11. I agree that is wise for all of us to be good stewards of our resources. We are members of a Ward that encompasses more than 800 square miles. It is also a ward of people with very limited financial resources. We have combined Home Teaching and Visiting Teaching wherever possible. Couples are assigned to many homes to do both at the same time.

    All that being said….. I would like to see more emphasis on the moral decay of the nation. I personally am of the opinion that is a much greater threat to our future stability and will get us long before the forests are gone or the landfills full.

  12. When it comes to endless supplies of paper, it also applies to Institute. It is pretty frequent that every student is given a printout of a talk, or excerpt from church history, or a cute little paper you can glue into your scriptures. Usually I feel bad about throwing them away right after class, but when I’m cleaning up at the end of the semester, they all go in the recycle. Perhaps less handouts and more giving the option of those who are interested in picking it up at the end of class.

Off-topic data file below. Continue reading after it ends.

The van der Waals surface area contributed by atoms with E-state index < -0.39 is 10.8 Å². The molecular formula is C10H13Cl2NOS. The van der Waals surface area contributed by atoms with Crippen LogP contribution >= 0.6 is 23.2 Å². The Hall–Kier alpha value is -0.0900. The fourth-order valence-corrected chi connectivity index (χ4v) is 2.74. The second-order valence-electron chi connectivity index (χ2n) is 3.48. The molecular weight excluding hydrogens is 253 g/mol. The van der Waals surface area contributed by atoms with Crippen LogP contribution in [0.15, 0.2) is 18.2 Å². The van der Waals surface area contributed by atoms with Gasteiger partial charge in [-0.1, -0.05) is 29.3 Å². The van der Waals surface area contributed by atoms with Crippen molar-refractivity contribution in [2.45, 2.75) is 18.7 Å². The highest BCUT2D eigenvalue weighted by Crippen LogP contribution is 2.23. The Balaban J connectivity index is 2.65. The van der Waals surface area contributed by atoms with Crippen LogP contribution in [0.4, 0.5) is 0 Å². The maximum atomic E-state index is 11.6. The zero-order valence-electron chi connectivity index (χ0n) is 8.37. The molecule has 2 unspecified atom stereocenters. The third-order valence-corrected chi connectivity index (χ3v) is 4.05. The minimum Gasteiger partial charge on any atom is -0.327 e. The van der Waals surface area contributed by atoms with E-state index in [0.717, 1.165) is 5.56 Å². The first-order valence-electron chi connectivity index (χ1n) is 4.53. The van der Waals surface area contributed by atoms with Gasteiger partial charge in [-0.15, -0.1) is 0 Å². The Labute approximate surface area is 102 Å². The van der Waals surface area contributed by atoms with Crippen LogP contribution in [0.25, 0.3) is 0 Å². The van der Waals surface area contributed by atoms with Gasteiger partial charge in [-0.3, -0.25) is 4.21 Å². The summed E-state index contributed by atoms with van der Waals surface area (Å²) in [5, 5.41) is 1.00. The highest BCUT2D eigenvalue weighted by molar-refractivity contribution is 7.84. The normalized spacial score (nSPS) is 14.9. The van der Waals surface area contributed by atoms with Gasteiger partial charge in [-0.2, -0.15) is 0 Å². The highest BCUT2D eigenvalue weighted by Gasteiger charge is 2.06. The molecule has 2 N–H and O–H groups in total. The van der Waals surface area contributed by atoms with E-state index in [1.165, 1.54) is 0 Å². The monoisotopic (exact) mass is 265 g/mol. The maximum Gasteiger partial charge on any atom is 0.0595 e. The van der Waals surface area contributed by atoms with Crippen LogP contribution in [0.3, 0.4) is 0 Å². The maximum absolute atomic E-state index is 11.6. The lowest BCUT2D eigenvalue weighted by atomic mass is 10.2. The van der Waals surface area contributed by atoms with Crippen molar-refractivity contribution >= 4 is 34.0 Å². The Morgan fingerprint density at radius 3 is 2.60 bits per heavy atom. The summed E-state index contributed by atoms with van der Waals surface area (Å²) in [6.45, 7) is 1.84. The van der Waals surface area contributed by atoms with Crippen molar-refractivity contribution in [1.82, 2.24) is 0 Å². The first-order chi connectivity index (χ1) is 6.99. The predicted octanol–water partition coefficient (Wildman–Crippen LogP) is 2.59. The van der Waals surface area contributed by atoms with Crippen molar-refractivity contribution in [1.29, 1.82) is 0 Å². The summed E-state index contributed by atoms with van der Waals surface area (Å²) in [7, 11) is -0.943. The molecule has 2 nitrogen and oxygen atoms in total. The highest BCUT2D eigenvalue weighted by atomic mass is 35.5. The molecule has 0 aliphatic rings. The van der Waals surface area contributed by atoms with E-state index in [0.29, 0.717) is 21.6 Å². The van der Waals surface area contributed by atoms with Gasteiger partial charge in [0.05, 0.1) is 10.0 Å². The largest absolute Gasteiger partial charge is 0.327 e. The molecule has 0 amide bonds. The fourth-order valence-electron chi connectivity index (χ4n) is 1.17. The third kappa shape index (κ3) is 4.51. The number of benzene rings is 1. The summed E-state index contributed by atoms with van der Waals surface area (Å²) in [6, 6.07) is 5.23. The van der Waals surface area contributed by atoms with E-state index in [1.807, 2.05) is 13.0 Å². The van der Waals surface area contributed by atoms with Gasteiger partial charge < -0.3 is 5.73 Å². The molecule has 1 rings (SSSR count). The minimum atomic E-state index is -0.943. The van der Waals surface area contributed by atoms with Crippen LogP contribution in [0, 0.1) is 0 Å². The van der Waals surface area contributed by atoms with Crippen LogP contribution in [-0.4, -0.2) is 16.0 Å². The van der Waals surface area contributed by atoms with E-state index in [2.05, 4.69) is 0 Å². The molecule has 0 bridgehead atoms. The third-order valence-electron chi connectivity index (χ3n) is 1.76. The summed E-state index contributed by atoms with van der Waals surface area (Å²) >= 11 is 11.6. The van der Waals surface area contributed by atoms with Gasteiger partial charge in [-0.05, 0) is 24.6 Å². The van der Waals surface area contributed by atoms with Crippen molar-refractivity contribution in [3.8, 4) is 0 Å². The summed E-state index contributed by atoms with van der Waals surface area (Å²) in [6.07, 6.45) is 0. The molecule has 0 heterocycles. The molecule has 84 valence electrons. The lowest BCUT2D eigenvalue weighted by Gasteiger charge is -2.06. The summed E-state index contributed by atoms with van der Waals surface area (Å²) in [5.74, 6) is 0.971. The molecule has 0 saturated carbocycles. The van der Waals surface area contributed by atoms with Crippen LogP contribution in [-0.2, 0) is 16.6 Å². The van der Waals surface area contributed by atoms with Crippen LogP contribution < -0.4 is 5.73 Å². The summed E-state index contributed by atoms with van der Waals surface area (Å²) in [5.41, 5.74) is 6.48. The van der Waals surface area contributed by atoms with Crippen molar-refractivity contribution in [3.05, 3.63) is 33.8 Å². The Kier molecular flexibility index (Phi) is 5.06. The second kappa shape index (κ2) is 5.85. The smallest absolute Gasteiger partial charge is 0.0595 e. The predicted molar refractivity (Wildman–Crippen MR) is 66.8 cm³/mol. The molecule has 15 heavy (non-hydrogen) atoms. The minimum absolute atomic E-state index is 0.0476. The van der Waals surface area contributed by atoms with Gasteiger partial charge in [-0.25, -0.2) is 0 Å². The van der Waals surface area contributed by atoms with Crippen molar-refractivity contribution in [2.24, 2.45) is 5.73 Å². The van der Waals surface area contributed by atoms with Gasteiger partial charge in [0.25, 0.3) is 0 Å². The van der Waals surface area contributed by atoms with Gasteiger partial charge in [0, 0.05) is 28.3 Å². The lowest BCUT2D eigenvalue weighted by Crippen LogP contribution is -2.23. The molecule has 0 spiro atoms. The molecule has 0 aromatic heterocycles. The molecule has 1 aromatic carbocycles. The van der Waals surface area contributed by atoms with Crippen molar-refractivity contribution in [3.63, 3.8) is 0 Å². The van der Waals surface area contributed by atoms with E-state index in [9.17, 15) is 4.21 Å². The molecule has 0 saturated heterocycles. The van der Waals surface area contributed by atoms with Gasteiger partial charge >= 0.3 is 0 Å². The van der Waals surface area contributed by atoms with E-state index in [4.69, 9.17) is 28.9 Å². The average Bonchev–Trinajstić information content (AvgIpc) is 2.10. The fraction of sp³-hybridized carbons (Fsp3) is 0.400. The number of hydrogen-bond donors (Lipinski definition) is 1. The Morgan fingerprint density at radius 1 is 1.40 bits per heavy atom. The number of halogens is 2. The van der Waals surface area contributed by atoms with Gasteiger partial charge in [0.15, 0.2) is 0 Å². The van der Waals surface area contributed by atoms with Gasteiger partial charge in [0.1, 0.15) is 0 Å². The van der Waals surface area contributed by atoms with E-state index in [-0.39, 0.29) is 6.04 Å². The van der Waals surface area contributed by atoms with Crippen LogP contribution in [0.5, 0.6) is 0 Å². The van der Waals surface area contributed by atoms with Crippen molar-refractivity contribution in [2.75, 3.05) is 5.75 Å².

I think there’s also the pressure on quorums and auxiliaries (or any other group in the church with a budget) to maximize the expenses so funds aren’t decreased the next year.

  13. @Anonymous (et al who have commented on paper): From a sustainability perspective, paper really isn’t the problem. Paper is one of the easiest items to recycle and accordingly, it is already one of the most recycled items. Not to mention that “virgin” trees are an easily replenishable resource…